IUIS Webinar: Trained immunity and BCG vaccination: a tool against COVID-19?


Mihai Netea (head of the division of Experimental Medicine, Department of Internal Medicine, Nijmegen University Nijmegen Medical Center) gave a brilliant seminar on “Trained immunity and BCG vaccination: a tool against COVID-19?” BCG a vaccine designed to combat Tuberculosis, has been shown to provide beneficial non-specific responses against unrelated pathogens, including respiratory viruses. During his talk, he highlighted:

  • Studies, including a systematic review by Higgins et al.,2016 BMJ and WHO-SAGE report that provided evidence for BCG associated protection against all cause mortality due to respiratory diseases and sepsis in children. Reduced all cause mortality has been attributed to improved innate immunity which results in increases innate immune responses upon secondary infection, a phenomena known as trained immunity.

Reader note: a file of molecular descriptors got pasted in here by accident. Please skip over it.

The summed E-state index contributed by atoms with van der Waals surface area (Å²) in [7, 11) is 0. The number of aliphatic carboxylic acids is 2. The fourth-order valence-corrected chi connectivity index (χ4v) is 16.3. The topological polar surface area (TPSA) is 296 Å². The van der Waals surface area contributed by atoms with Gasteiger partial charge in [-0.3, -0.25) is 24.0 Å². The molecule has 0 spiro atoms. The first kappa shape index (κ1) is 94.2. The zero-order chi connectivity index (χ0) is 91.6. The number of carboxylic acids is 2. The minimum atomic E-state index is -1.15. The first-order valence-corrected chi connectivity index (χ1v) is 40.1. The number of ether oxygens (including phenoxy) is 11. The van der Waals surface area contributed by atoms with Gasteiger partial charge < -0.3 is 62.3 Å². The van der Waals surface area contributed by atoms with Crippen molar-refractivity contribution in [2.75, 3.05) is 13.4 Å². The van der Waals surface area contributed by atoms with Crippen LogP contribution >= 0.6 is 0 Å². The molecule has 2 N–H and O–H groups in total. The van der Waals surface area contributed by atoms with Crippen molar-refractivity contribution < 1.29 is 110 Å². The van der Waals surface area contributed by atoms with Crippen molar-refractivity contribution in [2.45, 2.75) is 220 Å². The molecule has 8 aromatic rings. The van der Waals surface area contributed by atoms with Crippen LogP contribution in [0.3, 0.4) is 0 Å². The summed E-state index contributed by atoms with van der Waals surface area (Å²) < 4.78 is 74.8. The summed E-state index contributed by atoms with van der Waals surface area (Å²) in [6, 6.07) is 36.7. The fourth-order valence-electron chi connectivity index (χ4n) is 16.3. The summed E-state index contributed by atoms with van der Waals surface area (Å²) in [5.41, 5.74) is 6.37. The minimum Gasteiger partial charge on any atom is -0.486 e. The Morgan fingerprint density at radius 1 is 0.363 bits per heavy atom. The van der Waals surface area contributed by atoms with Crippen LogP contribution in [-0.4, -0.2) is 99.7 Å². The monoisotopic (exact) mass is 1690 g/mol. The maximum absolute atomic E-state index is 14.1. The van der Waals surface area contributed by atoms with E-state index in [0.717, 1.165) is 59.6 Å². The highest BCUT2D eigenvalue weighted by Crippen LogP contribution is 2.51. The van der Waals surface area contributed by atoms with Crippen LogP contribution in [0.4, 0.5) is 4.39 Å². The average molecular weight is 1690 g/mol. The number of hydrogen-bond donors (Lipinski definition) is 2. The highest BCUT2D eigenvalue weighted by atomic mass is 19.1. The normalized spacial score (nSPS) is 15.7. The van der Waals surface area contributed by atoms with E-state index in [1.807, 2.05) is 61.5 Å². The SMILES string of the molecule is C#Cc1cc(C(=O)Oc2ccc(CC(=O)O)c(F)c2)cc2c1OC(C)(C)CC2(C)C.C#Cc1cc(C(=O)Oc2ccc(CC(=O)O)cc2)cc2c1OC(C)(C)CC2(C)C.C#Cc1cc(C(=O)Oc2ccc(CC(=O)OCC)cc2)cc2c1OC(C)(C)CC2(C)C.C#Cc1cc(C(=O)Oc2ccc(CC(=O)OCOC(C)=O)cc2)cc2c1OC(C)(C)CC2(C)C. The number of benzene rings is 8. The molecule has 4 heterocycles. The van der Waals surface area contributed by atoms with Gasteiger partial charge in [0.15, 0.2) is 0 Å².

• Trained immunity has been attributed to long-term epigenetic reprogramming of myeloid cells e.g macrophages, which facilitate rapid upregulation of innate effector functions upon challenge. These epigenetic changes are dependent on changes in the metabolic pathway e.g increased glycolysis and krebs cycle which results in metabolites that activate epigenetic modifications.
  • He provided evidence for BCG associated trained immunity against unrelated viral infection in humans e.g yellow fever. This trained immune responses were facilitated by increased expression of IL-1β.
  • Trained immunity effects are facilitated by induction of epigenetic reprogramming of myeloid cell progenitors in the bone marrow (Cirovic rt al., in press). As a result newly produce cells .e.g macrophages are more permissive to activation, and facilitate early clearance of pathogens.
  • In the case of COVID-19, Prof Netea suggested that BCG-induced trained immunity would rapidly induced high innate immune functions which would restrict SARS-CoC-2 replication leading to low symptoms, reduction in SARS-CoV-2 associated hyperinflammation and improved survival.
  • Lastly, he described ongoing trials that will determine if BCG does provide some heterologous immunity against COVID-19. He reiterated that BCG vaccination if successful, would only buy time till a COVID-19 specific vaccine is available.

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International Union of Immunological SocietiesUniversity of South AfricaInstitute of Infectious Disease and Molecular MedicineElizabeth Glazer Pediatric Aids Foundation